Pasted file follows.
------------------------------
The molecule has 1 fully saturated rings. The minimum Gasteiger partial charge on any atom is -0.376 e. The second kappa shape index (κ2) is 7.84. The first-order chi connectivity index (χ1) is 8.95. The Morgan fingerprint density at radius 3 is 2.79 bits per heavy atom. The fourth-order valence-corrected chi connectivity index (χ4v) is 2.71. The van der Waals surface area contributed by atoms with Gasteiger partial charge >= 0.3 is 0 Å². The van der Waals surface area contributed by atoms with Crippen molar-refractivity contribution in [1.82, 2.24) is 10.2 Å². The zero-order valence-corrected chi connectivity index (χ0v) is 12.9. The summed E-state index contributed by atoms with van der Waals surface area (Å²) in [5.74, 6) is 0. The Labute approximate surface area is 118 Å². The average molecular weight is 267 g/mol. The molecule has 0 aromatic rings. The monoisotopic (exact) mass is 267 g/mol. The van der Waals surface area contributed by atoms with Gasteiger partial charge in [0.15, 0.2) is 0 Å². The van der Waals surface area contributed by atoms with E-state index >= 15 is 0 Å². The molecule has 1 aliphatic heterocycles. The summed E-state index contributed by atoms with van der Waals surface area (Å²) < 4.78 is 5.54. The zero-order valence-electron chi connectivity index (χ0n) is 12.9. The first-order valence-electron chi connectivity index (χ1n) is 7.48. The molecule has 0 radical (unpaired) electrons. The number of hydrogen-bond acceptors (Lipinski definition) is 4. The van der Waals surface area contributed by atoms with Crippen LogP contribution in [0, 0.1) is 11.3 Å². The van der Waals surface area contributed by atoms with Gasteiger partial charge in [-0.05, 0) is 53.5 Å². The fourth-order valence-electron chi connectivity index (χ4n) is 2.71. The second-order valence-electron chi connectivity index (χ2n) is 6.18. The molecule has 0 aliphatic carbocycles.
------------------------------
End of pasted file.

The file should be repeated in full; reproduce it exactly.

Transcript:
The molecule has 1 fully saturated rings. The minimum Gasteiger partial charge on any atom is -0.376 e. The second kappa shape index (κ2) is 7.84. The first-order chi connectivity index (χ1) is 8.95. The Morgan fingerprint density at radius 3 is 2.79 bits per heavy atom. The fourth-order valence-corrected chi connectivity index (χ4v) is 2.71. The van der Waals surface area contributed by atoms with Gasteiger partial charge >= 0.3 is 0 Å². The van der Waals surface area contributed by atoms with Crippen molar-refractivity contribution in [1.82, 2.24) is 10.2 Å². The zero-order valence-corrected chi connectivity index (χ0v) is 12.9. The summed E-state index contributed by atoms with van der Waals surface area (Å²) in [5.74, 6) is 0. The Labute approximate surface area is 118 Å². The average molecular weight is 267 g/mol. The molecule has 0 aromatic rings. The monoisotopic (exact) mass is 267 g/mol. The van der Waals surface area contributed by atoms with Gasteiger partial charge in [0.15, 0.2) is 0 Å². The van der Waals surface area contributed by atoms with E-state index >= 15 is 0 Å². The molecule has 1 aliphatic heterocycles. The summed E-state index contributed by atoms with van der Waals surface area (Å²) < 4.78 is 5.54. The zero-order valence-electron chi connectivity index (χ0n) is 12.9. The first-order valence-electron chi connectivity index (χ1n) is 7.48. The molecule has 0 radical (unpaired) electrons. The number of hydrogen-bond acceptors (Lipinski definition) is 4. The van der Waals surface area contributed by atoms with Crippen LogP contribution in [0, 0.1) is 11.3 Å². The van der Waals surface area contributed by atoms with Gasteiger partial charge in [-0.05, 0) is 53.5 Å². The fourth-order valence-electron chi connectivity index (χ4n) is 2.71. The second-order valence-electron chi connectivity index (χ2n) is 6.18. The molecule has 0 aliphatic carbocycles.